As you know, childhood obesity is still on the rise. It seems to be a never-ending battle to keep your kids away from sugar filled treats. There seems to always be parties, special occasions (that happen more than occasionally), and a lot of eating out. Halloween is the epitome of all gluttony. So, what do you do? Other than giving kids candy, there are things that they can do other than get that “sugar high.”
Here are a few ideas:
Trade Candy For Toys – I actually learned this idea from a child psychologist a few years ago. This is how it works. Go ahead and do the regular door-to-door Trick or Treating. Once you have all the candy, you can give your child the option of trading in candy for toys (or cash). You can make each piece worth a certain dollar amount to apply to a toy or have them trade in their entire loot for one really nice toy. Be sure you mention the idea before you actually take them out. This will give them the opportunity to think about what they want. You’ll probably be surprised that your child would rather have a toy (something that lasts), over candy.
Go To An Event – Many churches and community centers are having events on Halloween. They’ll be some candy there, but the kids are more into playing games and stuff. You know, vigorous activity. Check with you church, synagogue, or local community center to see what they’re doing.
Go To A Movie/Rent a Movie and have a Party – At the movie there will still be some treats, but it will be a heck of a lot less than what you would get trick-or-treating. If you rent a movie and have a small party of friends at your home, you can have more control over what your child eats (popcorn is a good idea). They may even enjoy it more than going from one house to another anyway.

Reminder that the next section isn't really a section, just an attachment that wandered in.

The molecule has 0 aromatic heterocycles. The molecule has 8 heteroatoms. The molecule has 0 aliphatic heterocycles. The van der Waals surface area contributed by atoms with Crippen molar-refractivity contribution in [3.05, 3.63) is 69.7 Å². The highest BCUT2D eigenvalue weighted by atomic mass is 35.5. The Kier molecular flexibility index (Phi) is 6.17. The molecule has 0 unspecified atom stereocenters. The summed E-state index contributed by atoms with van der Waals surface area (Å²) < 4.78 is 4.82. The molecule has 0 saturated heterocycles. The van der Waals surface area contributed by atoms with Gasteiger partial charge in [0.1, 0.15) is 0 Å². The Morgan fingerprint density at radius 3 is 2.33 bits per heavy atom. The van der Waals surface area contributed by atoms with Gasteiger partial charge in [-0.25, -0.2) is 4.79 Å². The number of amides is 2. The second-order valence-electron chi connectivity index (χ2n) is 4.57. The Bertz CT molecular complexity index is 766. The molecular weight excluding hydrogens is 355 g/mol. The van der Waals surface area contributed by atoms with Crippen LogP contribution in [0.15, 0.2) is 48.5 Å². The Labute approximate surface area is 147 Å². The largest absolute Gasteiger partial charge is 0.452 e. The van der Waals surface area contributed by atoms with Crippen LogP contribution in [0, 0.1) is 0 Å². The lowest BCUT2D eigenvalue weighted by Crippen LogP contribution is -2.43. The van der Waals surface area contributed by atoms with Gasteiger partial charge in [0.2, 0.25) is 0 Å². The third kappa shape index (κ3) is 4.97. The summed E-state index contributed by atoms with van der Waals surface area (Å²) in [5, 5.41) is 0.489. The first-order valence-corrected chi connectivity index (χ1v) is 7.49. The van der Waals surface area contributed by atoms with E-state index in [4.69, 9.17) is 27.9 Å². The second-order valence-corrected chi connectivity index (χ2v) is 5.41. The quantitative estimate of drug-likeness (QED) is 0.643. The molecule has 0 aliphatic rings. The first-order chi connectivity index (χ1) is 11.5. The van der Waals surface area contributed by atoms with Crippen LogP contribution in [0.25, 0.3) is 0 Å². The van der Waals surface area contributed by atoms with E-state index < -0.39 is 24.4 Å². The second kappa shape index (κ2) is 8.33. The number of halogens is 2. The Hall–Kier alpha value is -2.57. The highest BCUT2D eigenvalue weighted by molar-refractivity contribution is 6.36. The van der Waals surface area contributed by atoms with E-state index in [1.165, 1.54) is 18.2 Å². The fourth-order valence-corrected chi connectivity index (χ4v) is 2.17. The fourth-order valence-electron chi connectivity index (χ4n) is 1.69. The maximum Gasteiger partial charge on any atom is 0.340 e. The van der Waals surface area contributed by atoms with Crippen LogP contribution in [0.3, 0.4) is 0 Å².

Give something other than Candy – At Wal-Mart, at a dollar store, or online, you can buy tons of little boxes of stickers, removable tattoos, and Playdoh and put them in decorative little plastic bags. This is something that my family does each year and it’s a big hit. Kids come back to our house trying to get more!
Do a Combination of These Ideas – You don’t have to stick to one particular idea. If you have to give candy, that’s cool. Just consider mixing it up with other things.
Before I get blasted by the “let kids be kids” crowd, let me once again remind you that there is a predominant obesity epidemic in children. The tradition of Trick-or-Treat has only been around for a short period of time (origins of Trick-or-Treating), of which was mostly driven by the candy industry. The origins of Halloween actually involved more apples (which explains candied apples) and other real foods as it celebrated the fall harvest.
I’m all about kids dressing up and having fun, however, it can be achieved without candy. In my experience it’s not the kids who complain about me not giving candy, it’s the parents (go figure). Considering the situation we are in with childhood obesity, isn’t it about time we create a new tradition?
Kelly Huggins, A-CPT
Exercise Science, B.S.